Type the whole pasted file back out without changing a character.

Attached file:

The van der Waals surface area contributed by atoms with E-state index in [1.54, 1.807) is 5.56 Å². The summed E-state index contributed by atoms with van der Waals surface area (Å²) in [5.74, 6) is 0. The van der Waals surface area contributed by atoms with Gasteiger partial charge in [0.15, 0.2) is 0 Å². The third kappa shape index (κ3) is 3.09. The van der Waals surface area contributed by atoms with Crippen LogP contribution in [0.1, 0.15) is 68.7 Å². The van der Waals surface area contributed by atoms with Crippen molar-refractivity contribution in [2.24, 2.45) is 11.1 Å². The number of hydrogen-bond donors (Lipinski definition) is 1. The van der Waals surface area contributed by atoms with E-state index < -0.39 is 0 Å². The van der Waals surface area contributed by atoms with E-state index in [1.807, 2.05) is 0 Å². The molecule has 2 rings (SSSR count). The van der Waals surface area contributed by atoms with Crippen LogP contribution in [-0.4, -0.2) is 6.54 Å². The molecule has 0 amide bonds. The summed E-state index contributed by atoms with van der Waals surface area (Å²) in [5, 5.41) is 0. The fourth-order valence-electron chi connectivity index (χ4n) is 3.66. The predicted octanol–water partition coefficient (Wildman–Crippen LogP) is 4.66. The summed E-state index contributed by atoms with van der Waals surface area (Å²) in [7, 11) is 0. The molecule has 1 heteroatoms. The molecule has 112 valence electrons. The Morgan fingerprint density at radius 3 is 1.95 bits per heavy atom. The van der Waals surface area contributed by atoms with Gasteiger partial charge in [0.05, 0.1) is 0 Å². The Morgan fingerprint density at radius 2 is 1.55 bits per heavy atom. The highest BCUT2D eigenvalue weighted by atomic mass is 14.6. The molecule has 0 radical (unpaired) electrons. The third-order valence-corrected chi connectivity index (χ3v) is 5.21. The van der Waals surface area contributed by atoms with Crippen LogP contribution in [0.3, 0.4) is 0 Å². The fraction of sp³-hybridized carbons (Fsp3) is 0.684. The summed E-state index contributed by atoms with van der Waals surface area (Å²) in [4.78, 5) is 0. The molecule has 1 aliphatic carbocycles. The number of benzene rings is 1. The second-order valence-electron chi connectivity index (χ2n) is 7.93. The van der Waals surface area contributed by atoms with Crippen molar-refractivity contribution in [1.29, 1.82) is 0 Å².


The van der Waals surface area contributed by atoms with E-state index in [1.54, 1.807) is 5.56 Å². The summed E-state index contributed by atoms with van der Waals surface area (Å²) in [5.74, 6) is 0. The van der Waals surface area contributed by atoms with Gasteiger partial charge in [0.15, 0.2) is 0 Å². The third kappa shape index (κ3) is 3.09. The van der Waals surface area contributed by atoms with Crippen LogP contribution in [0.1, 0.15) is 68.7 Å². The van der Waals surface area contributed by atoms with Crippen molar-refractivity contribution in [2.24, 2.45) is 11.1 Å². The number of hydrogen-bond donors (Lipinski definition) is 1. The van der Waals surface area contributed by atoms with E-state index < -0.39 is 0 Å². The van der Waals surface area contributed by atoms with E-state index in [1.807, 2.05) is 0 Å². The molecule has 2 rings (SSSR count). The van der Waals surface area contributed by atoms with Crippen LogP contribution in [-0.4, -0.2) is 6.54 Å². The molecule has 0 amide bonds. The summed E-state index contributed by atoms with van der Waals surface area (Å²) in [5, 5.41) is 0. The fourth-order valence-electron chi connectivity index (χ4n) is 3.66. The predicted octanol–water partition coefficient (Wildman–Crippen LogP) is 4.66. The summed E-state index contributed by atoms with van der Waals surface area (Å²) in [7, 11) is 0. The molecule has 1 heteroatoms. The molecule has 112 valence electrons. The Morgan fingerprint density at radius 3 is 1.95 bits per heavy atom. The van der Waals surface area contributed by atoms with Gasteiger partial charge in [0.05, 0.1) is 0 Å². The Morgan fingerprint density at radius 2 is 1.55 bits per heavy atom. The highest BCUT2D eigenvalue weighted by atomic mass is 14.6. The molecule has 0 radical (unpaired) electrons. The third-order valence-corrected chi connectivity index (χ3v) is 5.21. The van der Waals surface area contributed by atoms with Crippen LogP contribution in [0.3, 0.4) is 0 Å². The fraction of sp³-hybridized carbons (Fsp3) is 0.684. The summed E-state index contributed by atoms with van der Waals surface area (Å²) in [4.78, 5) is 0. The molecule has 1 aliphatic carbocycles. The number of benzene rings is 1. The second-order valence-electron chi connectivity index (χ2n) is 7.93. The van der Waals surface area contributed by atoms with Crippen molar-refractivity contribution in [1.29, 1.82) is 0 Å².